Here’s a video interview from Paris via climatematters.tv and the United Planet Faith & Science Initiative discussing the status of climate attitudes among US evangelicals. Features a not-so-bad definition of evangelicalism in the first few minutes that might help any readers who are not that familiar with this group.
Runs about 30 minutes, and thanks to the engaging personalities of both Hayhoe and Cizik, very easy to listen too. Might be worth sharing with others. (At Care of Creation we have contact information for both of these speakers – let us know if you would like to reach out to either of them.)
Bishop Efraim Tendero, General Secretary of the World Evangelical Alliance, writes in Tearfund’s Just Policy blog on what he believes the faith community can add to the larger climate conversation:
The importance of engaging the faith sector in addressing this global survival is seen in three areas. First, we bring the moral dimension on the issue. The decision to reduce carbon footprint is rooted on the ethical foundation that human life needs to protected and nurtured. Shifting to renewable sources of energy over against the harmful fossil based energy is not only a scientific endeavor, but an ethical action that seeks the survival and well being of humanity.
Second the religious can enforce action on a universal scale. The universal distribution and grass roots contact of faith leaders makes the mobilization for whatever strategies and actions needs to be taken in the mitigation and adaptation programs in lessening the negative effects of climate change. People will listen more to their religious leaders than their political, science, and civic leaders.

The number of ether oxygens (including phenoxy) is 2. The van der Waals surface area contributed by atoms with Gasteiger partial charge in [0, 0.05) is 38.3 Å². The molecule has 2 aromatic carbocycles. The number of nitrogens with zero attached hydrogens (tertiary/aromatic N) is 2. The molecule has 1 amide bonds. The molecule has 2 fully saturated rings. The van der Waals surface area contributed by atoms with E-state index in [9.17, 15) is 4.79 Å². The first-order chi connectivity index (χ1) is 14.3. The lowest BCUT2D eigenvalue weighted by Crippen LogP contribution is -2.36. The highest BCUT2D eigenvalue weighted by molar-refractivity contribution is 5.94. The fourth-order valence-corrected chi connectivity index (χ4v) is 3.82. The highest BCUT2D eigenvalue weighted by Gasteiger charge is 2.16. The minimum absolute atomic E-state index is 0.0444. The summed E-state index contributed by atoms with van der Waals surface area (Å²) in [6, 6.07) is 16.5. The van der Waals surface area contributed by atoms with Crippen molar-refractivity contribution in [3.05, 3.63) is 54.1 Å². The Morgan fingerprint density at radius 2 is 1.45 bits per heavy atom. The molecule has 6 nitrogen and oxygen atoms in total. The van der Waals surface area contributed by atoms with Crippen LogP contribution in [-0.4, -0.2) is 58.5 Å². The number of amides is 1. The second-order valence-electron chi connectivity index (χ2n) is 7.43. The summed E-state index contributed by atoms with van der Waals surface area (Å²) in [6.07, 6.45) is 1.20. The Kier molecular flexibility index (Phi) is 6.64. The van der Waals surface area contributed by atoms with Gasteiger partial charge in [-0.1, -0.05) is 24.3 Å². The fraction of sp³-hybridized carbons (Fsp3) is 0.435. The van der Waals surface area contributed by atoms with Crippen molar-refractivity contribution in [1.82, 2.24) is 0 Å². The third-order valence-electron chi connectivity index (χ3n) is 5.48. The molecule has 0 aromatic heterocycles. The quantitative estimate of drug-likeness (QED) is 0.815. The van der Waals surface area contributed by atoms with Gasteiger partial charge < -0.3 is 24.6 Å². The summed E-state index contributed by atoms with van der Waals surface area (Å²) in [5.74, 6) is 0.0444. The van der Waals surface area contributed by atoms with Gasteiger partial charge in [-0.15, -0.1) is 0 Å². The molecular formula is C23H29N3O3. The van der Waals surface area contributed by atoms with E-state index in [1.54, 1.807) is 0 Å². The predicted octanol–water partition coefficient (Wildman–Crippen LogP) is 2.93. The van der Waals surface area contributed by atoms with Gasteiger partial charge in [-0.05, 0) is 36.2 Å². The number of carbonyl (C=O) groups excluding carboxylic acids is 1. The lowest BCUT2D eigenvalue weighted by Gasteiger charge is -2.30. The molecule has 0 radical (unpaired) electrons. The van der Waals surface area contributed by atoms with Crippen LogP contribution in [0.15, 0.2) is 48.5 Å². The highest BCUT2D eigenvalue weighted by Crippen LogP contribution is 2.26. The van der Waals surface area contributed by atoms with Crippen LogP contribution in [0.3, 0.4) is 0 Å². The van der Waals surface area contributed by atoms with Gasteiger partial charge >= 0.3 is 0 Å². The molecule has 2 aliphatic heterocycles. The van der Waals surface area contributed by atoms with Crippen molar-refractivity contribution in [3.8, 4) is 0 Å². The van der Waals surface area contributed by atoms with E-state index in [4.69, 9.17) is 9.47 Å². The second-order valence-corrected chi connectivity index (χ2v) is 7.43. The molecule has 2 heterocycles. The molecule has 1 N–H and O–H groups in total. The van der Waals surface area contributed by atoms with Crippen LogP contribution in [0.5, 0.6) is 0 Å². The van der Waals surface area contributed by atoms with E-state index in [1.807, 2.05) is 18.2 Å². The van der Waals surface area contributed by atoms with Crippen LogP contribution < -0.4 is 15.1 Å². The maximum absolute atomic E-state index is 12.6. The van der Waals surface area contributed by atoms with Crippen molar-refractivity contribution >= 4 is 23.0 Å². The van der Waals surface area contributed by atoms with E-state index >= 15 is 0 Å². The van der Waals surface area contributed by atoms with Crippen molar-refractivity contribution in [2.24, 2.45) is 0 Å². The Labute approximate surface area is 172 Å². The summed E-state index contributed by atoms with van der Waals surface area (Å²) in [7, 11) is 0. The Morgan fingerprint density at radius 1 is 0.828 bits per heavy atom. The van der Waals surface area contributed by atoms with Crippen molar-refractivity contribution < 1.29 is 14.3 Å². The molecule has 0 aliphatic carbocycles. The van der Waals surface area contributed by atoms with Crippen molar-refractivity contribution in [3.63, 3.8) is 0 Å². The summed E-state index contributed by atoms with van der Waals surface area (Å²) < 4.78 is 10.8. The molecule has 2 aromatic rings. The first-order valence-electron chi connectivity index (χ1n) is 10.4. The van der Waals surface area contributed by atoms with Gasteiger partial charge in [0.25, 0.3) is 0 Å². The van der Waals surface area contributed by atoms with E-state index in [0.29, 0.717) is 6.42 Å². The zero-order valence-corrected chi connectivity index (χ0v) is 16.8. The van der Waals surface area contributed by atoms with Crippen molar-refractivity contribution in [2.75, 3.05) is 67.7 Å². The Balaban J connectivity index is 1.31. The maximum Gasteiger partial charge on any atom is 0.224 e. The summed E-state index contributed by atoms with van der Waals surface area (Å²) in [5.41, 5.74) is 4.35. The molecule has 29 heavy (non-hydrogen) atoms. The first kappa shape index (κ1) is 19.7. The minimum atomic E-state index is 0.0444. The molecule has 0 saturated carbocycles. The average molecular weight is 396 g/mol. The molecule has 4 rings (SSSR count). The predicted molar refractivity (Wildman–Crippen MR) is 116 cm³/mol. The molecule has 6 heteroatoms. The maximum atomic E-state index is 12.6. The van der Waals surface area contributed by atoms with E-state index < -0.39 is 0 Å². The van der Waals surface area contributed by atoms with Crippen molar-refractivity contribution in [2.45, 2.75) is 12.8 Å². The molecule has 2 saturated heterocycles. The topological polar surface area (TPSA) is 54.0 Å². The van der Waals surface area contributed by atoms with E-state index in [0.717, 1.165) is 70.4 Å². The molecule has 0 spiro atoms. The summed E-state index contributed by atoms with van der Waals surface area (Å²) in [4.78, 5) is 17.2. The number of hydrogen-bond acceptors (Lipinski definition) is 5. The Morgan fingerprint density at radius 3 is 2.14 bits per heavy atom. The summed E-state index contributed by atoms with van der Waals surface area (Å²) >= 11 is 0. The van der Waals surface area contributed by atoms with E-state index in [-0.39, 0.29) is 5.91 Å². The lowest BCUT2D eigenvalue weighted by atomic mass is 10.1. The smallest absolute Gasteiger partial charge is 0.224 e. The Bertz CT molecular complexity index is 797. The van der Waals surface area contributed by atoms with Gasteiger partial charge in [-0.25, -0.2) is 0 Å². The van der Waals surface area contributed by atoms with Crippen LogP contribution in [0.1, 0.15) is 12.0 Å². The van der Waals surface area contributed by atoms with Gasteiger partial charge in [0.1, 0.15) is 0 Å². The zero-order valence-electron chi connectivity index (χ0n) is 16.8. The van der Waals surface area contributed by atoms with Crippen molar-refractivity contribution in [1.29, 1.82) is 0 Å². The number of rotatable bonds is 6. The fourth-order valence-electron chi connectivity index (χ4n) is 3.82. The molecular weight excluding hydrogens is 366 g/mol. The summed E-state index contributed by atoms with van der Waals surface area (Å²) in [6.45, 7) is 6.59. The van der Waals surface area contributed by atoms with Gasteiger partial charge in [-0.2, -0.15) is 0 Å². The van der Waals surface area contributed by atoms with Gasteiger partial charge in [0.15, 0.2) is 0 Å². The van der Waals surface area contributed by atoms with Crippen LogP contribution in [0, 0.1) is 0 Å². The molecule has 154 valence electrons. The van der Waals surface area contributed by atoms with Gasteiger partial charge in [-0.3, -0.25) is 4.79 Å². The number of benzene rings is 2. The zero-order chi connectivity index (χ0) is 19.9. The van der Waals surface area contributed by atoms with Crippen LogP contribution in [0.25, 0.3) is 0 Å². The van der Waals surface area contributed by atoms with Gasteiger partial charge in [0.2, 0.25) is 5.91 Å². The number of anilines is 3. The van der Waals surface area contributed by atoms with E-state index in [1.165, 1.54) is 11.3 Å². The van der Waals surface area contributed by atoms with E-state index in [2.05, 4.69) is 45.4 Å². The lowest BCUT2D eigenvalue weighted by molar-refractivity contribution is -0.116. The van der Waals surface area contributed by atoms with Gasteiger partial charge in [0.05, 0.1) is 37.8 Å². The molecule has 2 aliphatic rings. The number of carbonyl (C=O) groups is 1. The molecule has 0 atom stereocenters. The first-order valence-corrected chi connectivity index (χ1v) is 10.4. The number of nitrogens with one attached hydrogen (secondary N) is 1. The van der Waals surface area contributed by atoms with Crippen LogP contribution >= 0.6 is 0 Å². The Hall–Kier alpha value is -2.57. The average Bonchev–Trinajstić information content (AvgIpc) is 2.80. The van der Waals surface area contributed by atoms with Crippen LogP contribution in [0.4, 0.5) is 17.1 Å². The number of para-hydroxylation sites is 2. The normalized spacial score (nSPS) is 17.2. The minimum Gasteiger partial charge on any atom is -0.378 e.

Finally, the faith sector can bring the element of hope. There is distrust and suspicion that crept within the hearts of people brought by the pain for the loss of lives and properties due to weather disturbances. There is cynicism in others who cannot see progress in all the 20 years of unfulfilled commitments in the past negotiations. But the faith leaders can illicit hope that beyond human limitations is the Divine that desires the fullness of life for all of humanity. That humanity can enjoy the abundance of this planet that God has created and sustains by His power despite our wanton abuse and misuse of the earth’s resources. And ultimately our hopes hinges on the affirmation that in Jesus all things were created by Him, through Him and for Him (Colossians 1:16).